Sunday, 30 September 2012

Bosch and Freud - on Art and Madness

The rise of Renaissance started in the Low Countries – called Flanders.  Great artists appeared as the representatives of the late medieval new thinkers.  The status of artist rose from those considered as craftsman – “Mechanic artist” to a respectable free thinker, imaginative creator – “liberal Artist”.

The first of such representative was Hieronymus Bosch whose paintings of demonic figures in the guise of religious themes displayed his unbridled fantasies of the bestiality and humanity, the corruption of both human and animals, in the chaos of the world – reflecting the period in history where clashes between various continents and ideology seemed to have come to the central stage of civilization in the 15th century.  The Turkish Ottoman Empire took over the Byzantine in the 11th century and occupied S.E.Europe, the Black Death wiped out half of the European population

Bosch, artist of the 15th century, marked a point of departure from the Dark Ages to the Age of Enlightenment.  As a northerner, with his typical dark imagination, enhanced by witch’s oil (a type of drug) he found his unique style of Gothic art – grotesque but realistic figures fornicating, gorging, binge drinking, defecating at the same time… The symbolism mingled with realistic figures created an exotic background evoking nightmarish scenes, which exist neither in “Paradise” nor in “hell”.

Freud said that man who is unhappy with reality tends to go on the path of “Regression” – hoping to reverse back to the childhood dreams in order to escape the reality and such a man becomes a neurotic individual… If he possesses artistic flair, he can transform this negative force into an ability of a genius to create great art works… 

Many people in the “Dark Ages” unhappy with the way of life resorted to heresy or hermitage or in silent self-reflection to seek answers in religious meditation.  Driven by fear or guilt, or feeling of insecurity, those who would be misfits in normal social life went on pilgrimage or retreated to deep forest in remote mountains.  Those who took refuge in austere monasteries on the top of Montserrat (Franco-Spanish border), away from the rest of the world, found solace in a life of poverty, and self-punishment.  But did they find “Redemption”?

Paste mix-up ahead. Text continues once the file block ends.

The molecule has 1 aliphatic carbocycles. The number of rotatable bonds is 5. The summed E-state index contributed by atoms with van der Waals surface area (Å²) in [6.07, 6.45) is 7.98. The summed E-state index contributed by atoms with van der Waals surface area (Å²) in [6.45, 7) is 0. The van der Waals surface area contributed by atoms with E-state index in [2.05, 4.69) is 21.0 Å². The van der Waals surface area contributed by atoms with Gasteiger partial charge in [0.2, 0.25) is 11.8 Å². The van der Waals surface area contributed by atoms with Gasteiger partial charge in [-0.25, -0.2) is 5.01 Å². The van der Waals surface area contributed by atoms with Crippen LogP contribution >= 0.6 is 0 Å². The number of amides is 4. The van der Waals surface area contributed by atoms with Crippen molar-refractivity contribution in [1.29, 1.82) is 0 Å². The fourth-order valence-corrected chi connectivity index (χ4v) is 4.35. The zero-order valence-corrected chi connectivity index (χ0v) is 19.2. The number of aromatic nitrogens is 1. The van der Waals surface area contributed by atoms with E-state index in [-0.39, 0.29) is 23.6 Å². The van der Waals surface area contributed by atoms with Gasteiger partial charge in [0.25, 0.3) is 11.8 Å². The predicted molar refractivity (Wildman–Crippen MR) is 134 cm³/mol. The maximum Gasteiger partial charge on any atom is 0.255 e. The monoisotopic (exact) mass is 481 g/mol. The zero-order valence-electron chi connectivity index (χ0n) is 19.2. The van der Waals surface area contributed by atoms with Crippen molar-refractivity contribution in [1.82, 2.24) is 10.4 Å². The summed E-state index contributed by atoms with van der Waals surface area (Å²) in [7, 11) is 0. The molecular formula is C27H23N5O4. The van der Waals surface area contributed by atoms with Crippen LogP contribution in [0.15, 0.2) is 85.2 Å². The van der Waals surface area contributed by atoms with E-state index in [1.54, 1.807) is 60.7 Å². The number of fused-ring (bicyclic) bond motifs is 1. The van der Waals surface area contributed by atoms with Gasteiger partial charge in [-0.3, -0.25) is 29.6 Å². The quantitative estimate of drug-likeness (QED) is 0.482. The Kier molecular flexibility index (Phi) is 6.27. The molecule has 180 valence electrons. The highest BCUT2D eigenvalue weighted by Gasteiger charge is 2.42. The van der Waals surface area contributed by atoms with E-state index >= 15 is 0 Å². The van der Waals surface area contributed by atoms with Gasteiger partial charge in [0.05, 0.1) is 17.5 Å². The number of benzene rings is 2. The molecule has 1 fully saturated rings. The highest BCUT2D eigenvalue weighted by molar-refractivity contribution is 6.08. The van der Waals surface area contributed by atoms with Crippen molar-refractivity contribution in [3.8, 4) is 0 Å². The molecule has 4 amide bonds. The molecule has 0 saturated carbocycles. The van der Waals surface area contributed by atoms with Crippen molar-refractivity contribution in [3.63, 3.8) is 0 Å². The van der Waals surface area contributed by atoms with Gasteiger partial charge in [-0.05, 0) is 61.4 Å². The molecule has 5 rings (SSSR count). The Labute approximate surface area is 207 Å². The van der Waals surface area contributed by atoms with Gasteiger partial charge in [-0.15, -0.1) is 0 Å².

Related post:

Thursday, 20 September 2012

More about 'proper philosophy', human nature and egoism

Amy writes:

Of course I do not want anything changed in our lovely meetings at the cafe-philo. But having heard on three occasions different people commenting that these were not 'proper' philosophical discussions, I was curious to know what such a discussion would be. My proposal was for a unique experiment just as we have had philosophy students talking to us once a year.

Is curiosity a specific feature of human nature? No, my cat was curious. Same with egoism (which we discussed at the last session). Like apes nowadays some prehistoric men did happily lend their nut-crushing stone, some not. But only man could use words to tell his friend whether it was worth or not asking for the loan. As language got refined an abstract concept of selfishness /generosity emerged which became more and more complex and imprecise as time passed. Sometimes, we discuss our various ethical topics as if there existed up there, where God resides, a big dictionary in which there is the definite definition of these various concepts and as if the only reason we cannot consult this dictioinary is that we are human, with very limited faculties. I believe that the only dictionaries in existence are the little ones handed to us by our parents, masters and friends which are slightly amended by each generation and each of us to suit our needs. Though the dictionaries of a given culture are very similar there are no two identical ones. Hence our lively discussions.

Of course it may be said that the tree of the knowledge of good and evil was such universal dictionary. But all Adam and Eve learned from eating its fruit was that it was shameful to be seen gallivanting in the nude in the Garden of Eden (a piece of information for which they payed an outrageous price and anyhow how is it that it was OK before they ate the fruit?). As for the ten commandments, they are exactly that: commandments: thou shall, thou shall not. The only commandment worth discussing at the cafe-philo is honouring father and mother. What does honouring consist of?

I wonder what Moses would think of our discussions on the percentage of selfishness entering the motives of a man jumping in the water to save a stranger's life. But then was Moses a philosopher?

Friday, 14 September 2012

Is human nature essentially Egoistic or Altruistic?

Debate on 8/9/2012: what is Egoism?